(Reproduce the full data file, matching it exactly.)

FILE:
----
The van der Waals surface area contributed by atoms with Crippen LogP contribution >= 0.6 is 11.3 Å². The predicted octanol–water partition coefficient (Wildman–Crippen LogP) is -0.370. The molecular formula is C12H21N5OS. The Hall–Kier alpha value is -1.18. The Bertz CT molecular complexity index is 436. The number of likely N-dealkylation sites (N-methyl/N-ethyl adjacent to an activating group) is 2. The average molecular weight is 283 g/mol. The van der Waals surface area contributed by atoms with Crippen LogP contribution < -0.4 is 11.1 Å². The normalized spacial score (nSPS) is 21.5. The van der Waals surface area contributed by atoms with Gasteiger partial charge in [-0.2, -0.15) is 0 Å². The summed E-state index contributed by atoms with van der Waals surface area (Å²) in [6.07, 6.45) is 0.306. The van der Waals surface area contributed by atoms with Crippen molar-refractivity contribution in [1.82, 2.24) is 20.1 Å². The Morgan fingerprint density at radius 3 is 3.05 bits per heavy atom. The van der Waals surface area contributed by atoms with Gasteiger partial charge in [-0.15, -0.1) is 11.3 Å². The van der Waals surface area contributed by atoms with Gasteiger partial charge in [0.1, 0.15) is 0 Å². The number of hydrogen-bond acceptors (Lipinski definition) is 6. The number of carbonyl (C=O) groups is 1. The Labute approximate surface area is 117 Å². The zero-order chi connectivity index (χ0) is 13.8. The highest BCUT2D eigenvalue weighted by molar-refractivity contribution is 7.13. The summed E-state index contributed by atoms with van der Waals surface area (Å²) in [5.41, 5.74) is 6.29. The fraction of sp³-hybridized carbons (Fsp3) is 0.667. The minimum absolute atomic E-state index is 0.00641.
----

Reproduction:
The van der Waals surface area contributed by atoms with Crippen LogP contribution >= 0.6 is 11.3 Å². The predicted octanol–water partition coefficient (Wildman–Crippen LogP) is -0.370. The molecular formula is C12H21N5OS. The Hall–Kier alpha value is -1.18. The Bertz CT molecular complexity index is 436. The number of likely N-dealkylation sites (N-methyl/N-ethyl adjacent to an activating group) is 2. The average molecular weight is 283 g/mol. The van der Waals surface area contributed by atoms with Crippen LogP contribution < -0.4 is 11.1 Å². The normalized spacial score (nSPS) is 21.5. The van der Waals surface area contributed by atoms with Gasteiger partial charge in [-0.2, -0.15) is 0 Å². The summed E-state index contributed by atoms with van der Waals surface area (Å²) in [6.07, 6.45) is 0.306. The van der Waals surface area contributed by atoms with Crippen molar-refractivity contribution in [1.82, 2.24) is 20.1 Å². The Morgan fingerprint density at radius 3 is 3.05 bits per heavy atom. The van der Waals surface area contributed by atoms with Gasteiger partial charge in [-0.15, -0.1) is 11.3 Å². The van der Waals surface area contributed by atoms with Gasteiger partial charge in [0.1, 0.15) is 0 Å². The number of hydrogen-bond acceptors (Lipinski definition) is 6. The number of carbonyl (C=O) groups is 1. The Labute approximate surface area is 117 Å². The zero-order chi connectivity index (χ0) is 13.8. The highest BCUT2D eigenvalue weighted by molar-refractivity contribution is 7.13. The summed E-state index contributed by atoms with van der Waals surface area (Å²) in [5.41, 5.74) is 6.29. The fraction of sp³-hybridized carbons (Fsp3) is 0.667. The minimum absolute atomic E-state index is 0.00641.